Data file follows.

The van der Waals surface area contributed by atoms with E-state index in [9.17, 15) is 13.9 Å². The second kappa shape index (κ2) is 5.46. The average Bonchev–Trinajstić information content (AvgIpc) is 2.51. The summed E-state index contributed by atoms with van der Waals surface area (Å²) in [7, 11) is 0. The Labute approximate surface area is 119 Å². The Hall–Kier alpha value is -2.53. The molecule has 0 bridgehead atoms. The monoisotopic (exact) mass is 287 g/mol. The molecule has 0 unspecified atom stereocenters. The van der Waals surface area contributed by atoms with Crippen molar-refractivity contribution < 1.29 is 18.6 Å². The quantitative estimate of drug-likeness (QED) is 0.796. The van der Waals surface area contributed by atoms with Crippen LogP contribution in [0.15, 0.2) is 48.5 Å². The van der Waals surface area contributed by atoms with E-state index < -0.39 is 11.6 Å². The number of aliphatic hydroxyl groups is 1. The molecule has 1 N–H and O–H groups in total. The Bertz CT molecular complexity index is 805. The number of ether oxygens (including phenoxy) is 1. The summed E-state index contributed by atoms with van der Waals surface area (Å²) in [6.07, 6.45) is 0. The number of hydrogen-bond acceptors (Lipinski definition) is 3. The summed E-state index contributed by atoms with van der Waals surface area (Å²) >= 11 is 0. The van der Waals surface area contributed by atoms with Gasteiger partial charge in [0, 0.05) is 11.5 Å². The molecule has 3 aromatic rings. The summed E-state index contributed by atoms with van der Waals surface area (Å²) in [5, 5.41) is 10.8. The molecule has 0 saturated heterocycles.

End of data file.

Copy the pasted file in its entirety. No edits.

The van der Waals surface area contributed by atoms with E-state index in [9.17, 15) is 13.9 Å². The second kappa shape index (κ2) is 5.46. The average Bonchev–Trinajstić information content (AvgIpc) is 2.51. The summed E-state index contributed by atoms with van der Waals surface area (Å²) in [7, 11) is 0. The Labute approximate surface area is 119 Å². The Hall–Kier alpha value is -2.53. The molecule has 0 bridgehead atoms. The monoisotopic (exact) mass is 287 g/mol. The molecule has 0 unspecified atom stereocenters. The van der Waals surface area contributed by atoms with Crippen molar-refractivity contribution < 1.29 is 18.6 Å². The quantitative estimate of drug-likeness (QED) is 0.796. The van der Waals surface area contributed by atoms with Crippen LogP contribution in [0.15, 0.2) is 48.5 Å². The van der Waals surface area contributed by atoms with E-state index < -0.39 is 11.6 Å². The number of aliphatic hydroxyl groups is 1. The molecule has 1 N–H and O–H groups in total. The Bertz CT molecular complexity index is 805. The number of ether oxygens (including phenoxy) is 1. The summed E-state index contributed by atoms with van der Waals surface area (Å²) in [6.07, 6.45) is 0. The number of hydrogen-bond acceptors (Lipinski definition) is 3. The summed E-state index contributed by atoms with van der Waals surface area (Å²) >= 11 is 0. The van der Waals surface area contributed by atoms with Gasteiger partial charge in [0, 0.05) is 11.5 Å². The molecule has 3 aromatic rings. The summed E-state index contributed by atoms with van der Waals surface area (Å²) in [5, 5.41) is 10.8. The molecule has 0 saturated heterocycles.